Stefanie @ The Broke and Beautiful Life recently posted..The Cost of Keeping Up Appearances

    1. Emily says:

      Hmmm, very interesting point. Depends on how you define flailing, maybe. I think we’ll try to have a kid shortly after finishing grad school, so maybe that gives us a small window or maybe we’re not ‘flailing’ now so we have a bigger window. I can think of a lot of my friends who are making great incomes (I don’t know how aggressively they save for retirement) and don’t have kids on the horizon.

  9. We do plan on decreasing our contributions to our retirement accounts in the future. Our plan is to sell all our stuff, sell our house, and move overseas in about 10 to 15 years (hopefully sooner!), and we expect to make enough to cover living expenses but maybe not to contribute heavily toward savings and investments. We are throwing everything we can into retirement accounts right now – we save 30% of our income – so that when we do start traveling and living abroad, we’ll be able to contribute less while we’re making less than we currently do and still be able to hit our goal amount for retirement. For now, I want to up the amount we save currently so that we might be able to pursue this dream of living overseas even sooner.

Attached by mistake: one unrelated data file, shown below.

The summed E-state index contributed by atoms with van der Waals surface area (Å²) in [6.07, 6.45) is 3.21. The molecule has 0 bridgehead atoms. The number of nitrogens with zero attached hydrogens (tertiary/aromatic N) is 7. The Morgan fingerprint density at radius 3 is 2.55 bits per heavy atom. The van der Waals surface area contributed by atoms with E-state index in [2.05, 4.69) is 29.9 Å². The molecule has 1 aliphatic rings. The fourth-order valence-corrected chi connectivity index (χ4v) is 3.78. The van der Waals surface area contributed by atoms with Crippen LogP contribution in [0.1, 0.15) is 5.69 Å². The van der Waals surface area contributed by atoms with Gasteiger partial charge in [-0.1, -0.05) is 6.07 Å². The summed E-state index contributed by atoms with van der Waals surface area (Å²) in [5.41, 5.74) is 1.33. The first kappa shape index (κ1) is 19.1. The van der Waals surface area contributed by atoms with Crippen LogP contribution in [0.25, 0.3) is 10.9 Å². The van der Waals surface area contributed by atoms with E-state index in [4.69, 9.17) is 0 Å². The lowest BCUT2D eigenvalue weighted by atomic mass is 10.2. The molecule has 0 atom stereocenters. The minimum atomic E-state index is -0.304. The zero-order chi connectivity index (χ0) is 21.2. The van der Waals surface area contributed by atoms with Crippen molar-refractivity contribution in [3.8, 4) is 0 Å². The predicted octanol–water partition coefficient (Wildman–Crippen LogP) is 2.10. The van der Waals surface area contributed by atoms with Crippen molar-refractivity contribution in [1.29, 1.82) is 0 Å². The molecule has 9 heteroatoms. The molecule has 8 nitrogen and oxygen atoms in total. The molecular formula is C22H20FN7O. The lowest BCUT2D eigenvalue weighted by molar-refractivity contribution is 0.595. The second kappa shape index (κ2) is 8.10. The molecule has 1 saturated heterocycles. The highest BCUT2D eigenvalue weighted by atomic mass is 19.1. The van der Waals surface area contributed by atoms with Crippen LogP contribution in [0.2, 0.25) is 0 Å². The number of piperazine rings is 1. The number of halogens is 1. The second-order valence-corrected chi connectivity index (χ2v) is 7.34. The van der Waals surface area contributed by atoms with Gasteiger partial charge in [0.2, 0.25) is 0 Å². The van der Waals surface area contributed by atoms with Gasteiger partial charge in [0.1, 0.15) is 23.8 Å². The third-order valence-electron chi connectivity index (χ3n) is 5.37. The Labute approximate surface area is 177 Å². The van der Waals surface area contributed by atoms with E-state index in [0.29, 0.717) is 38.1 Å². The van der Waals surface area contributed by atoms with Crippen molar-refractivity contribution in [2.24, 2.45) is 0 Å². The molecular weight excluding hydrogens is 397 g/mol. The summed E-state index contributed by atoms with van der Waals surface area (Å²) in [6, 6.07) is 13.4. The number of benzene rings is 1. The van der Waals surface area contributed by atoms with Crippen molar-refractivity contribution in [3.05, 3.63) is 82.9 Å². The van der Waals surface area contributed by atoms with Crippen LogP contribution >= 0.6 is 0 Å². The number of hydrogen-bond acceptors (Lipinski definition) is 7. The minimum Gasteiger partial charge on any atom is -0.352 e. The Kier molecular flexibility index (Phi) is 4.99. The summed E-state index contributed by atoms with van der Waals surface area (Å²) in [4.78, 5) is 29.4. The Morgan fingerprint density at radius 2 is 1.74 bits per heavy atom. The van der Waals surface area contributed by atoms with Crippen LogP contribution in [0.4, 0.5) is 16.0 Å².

Kali @ CommonSenseMillennial recently posted..An Ode to My Financial Institution: Why I Love My Credit Union

    1. Emily says:

      I didn’t know about that plan of yours! Are you going to stay overseas for the rest of your life or is it for a limited time?

  10. Sarah says: